The EASSy undersea cable runs across Africa’s Eastern coastline and its largest shareholder is the WIOCC Consortium that includes Zimbabwe’s Telone. It was commissioned in July 2010 and covers a total footprint of over 10,000km, delivers connectivity to 20 African countries and provides 4.7 Tbps of bandwidth. As with the SEACOM, TEAMS and LION cables, its arrival has led to an unprecedented decline of costs related to broadband internet access in host countries. This is for the first time opening up access to many land-locked countries in Africa’s interior – specifically:
WIOCC is able to mitigate fibre break challenges as frequently experienced around the Suez Canal area by routing traffic to the WACS ( it has also invested in this cable) and SAT3 cables on Africa’s Western coastline, as well as to other cables. In a forward looking series in WIOCC’s newsletter and concerning the impact of broadband internet to the continent over the next 3 years; Mike Last, EASSy’s director of of International Business Development Had the following to say:
Three years ago, I suspect very few would have been bold enough to predict the revolution that has taken place in Africa’s ICT sector. The improvements in the continent’s international and terrestrial connectivity and availability of bandwidth are truly staggering. Predicting the future always involves an element of crystal-ball gazing alongside statistical analysis. In considering the extent of technological developments and their social and economic impact over the next three years, our panelists have highlighted a number of potential challenges.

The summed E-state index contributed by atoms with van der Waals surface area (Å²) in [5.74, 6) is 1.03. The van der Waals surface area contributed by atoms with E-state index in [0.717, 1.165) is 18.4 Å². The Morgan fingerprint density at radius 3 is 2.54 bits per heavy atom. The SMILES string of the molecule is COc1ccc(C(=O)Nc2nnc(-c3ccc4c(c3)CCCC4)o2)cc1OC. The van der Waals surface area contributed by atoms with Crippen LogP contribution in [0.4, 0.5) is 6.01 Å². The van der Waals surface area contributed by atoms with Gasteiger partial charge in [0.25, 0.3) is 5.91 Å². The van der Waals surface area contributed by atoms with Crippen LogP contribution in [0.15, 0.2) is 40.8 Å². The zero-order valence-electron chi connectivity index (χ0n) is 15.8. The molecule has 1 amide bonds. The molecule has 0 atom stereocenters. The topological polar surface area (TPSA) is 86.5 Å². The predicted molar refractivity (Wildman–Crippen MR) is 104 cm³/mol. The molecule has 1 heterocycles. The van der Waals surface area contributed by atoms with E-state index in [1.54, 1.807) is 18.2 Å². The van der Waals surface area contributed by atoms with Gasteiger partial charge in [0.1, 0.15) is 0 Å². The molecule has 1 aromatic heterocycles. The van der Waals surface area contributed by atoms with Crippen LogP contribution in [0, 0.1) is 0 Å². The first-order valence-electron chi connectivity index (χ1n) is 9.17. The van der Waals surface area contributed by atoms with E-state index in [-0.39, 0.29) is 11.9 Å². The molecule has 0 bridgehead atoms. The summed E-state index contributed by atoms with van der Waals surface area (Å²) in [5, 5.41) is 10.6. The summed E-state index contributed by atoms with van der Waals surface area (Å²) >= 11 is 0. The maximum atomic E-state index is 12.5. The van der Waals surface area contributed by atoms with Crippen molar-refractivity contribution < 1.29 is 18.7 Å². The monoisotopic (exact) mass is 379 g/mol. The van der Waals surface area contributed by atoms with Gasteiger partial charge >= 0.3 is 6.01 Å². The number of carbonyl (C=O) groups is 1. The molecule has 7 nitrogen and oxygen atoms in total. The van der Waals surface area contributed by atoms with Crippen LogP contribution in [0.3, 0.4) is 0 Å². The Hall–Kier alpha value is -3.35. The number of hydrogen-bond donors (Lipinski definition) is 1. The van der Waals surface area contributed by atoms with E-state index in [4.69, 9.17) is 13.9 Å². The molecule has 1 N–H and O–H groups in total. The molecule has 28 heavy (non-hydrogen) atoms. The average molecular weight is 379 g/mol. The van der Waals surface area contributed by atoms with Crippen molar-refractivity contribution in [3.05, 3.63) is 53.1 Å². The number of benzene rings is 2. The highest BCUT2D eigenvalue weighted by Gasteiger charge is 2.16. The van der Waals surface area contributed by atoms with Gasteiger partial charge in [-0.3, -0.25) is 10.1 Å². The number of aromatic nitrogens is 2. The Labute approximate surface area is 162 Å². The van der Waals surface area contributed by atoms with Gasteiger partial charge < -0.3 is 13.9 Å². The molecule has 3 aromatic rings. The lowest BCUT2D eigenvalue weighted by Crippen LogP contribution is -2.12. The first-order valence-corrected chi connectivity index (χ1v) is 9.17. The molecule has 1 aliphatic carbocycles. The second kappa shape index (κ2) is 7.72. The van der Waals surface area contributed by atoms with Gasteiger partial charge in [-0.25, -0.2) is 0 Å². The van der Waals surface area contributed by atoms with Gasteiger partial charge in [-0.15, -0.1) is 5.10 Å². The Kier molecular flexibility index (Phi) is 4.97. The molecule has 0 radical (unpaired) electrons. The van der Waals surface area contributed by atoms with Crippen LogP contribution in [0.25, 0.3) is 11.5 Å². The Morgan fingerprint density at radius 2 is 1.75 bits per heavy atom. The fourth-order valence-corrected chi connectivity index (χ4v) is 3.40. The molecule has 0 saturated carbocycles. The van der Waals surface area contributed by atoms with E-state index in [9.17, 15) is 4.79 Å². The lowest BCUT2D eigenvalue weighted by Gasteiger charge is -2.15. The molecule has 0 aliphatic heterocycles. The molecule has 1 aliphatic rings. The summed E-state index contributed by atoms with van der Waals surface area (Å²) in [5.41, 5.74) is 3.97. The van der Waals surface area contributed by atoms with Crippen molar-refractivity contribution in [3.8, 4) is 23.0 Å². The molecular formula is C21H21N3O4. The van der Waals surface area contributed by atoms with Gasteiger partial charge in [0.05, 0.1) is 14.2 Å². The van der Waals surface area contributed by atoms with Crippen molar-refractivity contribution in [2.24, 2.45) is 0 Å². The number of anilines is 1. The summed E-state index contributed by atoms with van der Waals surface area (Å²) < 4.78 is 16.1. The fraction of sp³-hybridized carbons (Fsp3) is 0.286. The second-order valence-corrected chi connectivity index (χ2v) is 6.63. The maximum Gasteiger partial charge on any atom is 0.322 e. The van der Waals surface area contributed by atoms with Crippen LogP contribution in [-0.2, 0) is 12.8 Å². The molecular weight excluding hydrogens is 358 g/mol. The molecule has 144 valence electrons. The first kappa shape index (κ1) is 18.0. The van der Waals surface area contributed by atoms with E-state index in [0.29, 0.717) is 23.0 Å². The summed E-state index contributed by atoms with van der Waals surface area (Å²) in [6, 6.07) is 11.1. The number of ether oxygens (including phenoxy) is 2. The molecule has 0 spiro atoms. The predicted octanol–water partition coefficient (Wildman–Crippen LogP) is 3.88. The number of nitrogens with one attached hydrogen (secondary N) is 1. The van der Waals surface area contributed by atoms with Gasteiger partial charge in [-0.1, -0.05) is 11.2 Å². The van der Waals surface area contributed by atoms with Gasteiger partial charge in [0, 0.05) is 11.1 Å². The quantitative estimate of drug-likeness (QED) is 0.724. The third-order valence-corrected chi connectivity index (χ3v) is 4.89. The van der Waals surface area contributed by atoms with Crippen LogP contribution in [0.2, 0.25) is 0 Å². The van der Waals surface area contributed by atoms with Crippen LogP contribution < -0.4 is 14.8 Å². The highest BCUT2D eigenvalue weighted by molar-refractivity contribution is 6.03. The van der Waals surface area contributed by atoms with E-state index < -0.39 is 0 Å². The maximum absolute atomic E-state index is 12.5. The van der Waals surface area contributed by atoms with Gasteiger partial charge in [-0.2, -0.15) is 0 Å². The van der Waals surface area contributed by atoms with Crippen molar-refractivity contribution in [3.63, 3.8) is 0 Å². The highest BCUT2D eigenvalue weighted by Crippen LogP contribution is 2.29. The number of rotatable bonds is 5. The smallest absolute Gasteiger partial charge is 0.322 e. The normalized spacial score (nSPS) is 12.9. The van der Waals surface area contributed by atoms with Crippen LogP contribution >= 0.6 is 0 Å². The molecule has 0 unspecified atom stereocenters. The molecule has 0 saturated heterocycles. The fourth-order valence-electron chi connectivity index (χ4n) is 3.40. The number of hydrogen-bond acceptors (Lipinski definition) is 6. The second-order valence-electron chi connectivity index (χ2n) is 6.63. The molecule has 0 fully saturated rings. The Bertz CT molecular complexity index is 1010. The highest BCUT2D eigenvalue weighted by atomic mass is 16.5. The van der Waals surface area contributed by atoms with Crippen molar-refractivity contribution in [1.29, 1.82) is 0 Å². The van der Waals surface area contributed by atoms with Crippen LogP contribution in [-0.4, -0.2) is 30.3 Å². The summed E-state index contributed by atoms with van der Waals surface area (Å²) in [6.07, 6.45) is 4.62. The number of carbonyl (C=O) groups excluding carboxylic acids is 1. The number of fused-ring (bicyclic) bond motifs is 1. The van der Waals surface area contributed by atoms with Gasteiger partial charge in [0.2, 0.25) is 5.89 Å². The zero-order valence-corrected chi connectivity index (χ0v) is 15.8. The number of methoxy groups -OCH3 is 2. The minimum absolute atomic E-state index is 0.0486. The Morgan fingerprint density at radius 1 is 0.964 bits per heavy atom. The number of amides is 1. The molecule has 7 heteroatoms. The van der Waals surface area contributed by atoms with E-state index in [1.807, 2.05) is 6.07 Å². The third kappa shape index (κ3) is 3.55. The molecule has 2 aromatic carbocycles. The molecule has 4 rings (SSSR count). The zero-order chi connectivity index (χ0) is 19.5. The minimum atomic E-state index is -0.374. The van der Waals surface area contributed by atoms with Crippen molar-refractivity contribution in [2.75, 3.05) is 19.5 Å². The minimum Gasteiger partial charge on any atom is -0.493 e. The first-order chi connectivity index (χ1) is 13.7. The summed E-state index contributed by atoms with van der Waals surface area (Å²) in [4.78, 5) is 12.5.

If successfully addressed, Africa will surely be well positioned to become a more powerful influence on world markets. The critical, constraining issue at the moment is, we believe, the limited reach,
reliability and affordability of terrestrial connectivity. However, this will change, with Paul Hamilton’s research indicating that within three years there will be around 610,000km of live terrestrial fibre across the continent – an increase of almost 40% over today’s network – finally connecting all but one of Africa’s capital cities to submarine cable. These new deployments will bring improved reach, greater diversity and (in all probability) increasing affordability of high-speed communications to more locations in Africa, thereby creating new opportunities for individuals and businesses.
James Wekesa, (WIOCC’s Chief Commercial Officer) and Martin Mutiiria (WIOCC’s Sales Director) will be presenting at the Broadband Forum in Harare on the 10th of May.
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